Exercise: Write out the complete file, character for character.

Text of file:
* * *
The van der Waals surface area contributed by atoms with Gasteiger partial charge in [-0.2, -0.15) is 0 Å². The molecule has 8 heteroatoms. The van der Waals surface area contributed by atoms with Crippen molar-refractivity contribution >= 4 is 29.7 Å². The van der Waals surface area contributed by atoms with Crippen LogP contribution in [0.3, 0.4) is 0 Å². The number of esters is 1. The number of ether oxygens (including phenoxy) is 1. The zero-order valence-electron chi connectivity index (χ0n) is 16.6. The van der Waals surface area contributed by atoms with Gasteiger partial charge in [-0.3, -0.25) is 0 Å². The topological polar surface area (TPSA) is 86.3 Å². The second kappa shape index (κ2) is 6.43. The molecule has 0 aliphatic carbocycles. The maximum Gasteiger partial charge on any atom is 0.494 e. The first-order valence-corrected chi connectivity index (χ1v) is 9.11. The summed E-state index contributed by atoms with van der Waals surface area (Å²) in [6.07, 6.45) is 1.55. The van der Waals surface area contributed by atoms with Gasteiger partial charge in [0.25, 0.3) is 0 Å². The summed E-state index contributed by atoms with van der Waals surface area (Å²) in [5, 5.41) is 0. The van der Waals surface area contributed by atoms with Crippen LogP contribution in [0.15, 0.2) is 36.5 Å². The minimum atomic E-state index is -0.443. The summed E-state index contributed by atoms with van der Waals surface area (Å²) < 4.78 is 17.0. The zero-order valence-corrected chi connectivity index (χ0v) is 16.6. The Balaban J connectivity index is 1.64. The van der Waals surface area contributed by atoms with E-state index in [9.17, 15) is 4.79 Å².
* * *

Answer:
The van der Waals surface area contributed by atoms with Gasteiger partial charge in [-0.2, -0.15) is 0 Å². The molecule has 8 heteroatoms. The van der Waals surface area contributed by atoms with Crippen molar-refractivity contribution >= 4 is 29.7 Å². The van der Waals surface area contributed by atoms with Crippen LogP contribution in [0.3, 0.4) is 0 Å². The number of esters is 1. The number of ether oxygens (including phenoxy) is 1. The zero-order valence-electron chi connectivity index (χ0n) is 16.6. The van der Waals surface area contributed by atoms with Gasteiger partial charge in [-0.3, -0.25) is 0 Å². The topological polar surface area (TPSA) is 86.3 Å². The second kappa shape index (κ2) is 6.43. The molecule has 0 aliphatic carbocycles. The maximum Gasteiger partial charge on any atom is 0.494 e. The first-order valence-corrected chi connectivity index (χ1v) is 9.11. The summed E-state index contributed by atoms with van der Waals surface area (Å²) in [6.07, 6.45) is 1.55. The van der Waals surface area contributed by atoms with Gasteiger partial charge in [0.25, 0.3) is 0 Å². The summed E-state index contributed by atoms with van der Waals surface area (Å²) in [5, 5.41) is 0. The van der Waals surface area contributed by atoms with Crippen LogP contribution in [0.15, 0.2) is 36.5 Å². The minimum atomic E-state index is -0.443. The summed E-state index contributed by atoms with van der Waals surface area (Å²) < 4.78 is 17.0. The zero-order valence-corrected chi connectivity index (χ0v) is 16.6. The Balaban J connectivity index is 1.64. The van der Waals surface area contributed by atoms with E-state index in [9.17, 15) is 4.79 Å².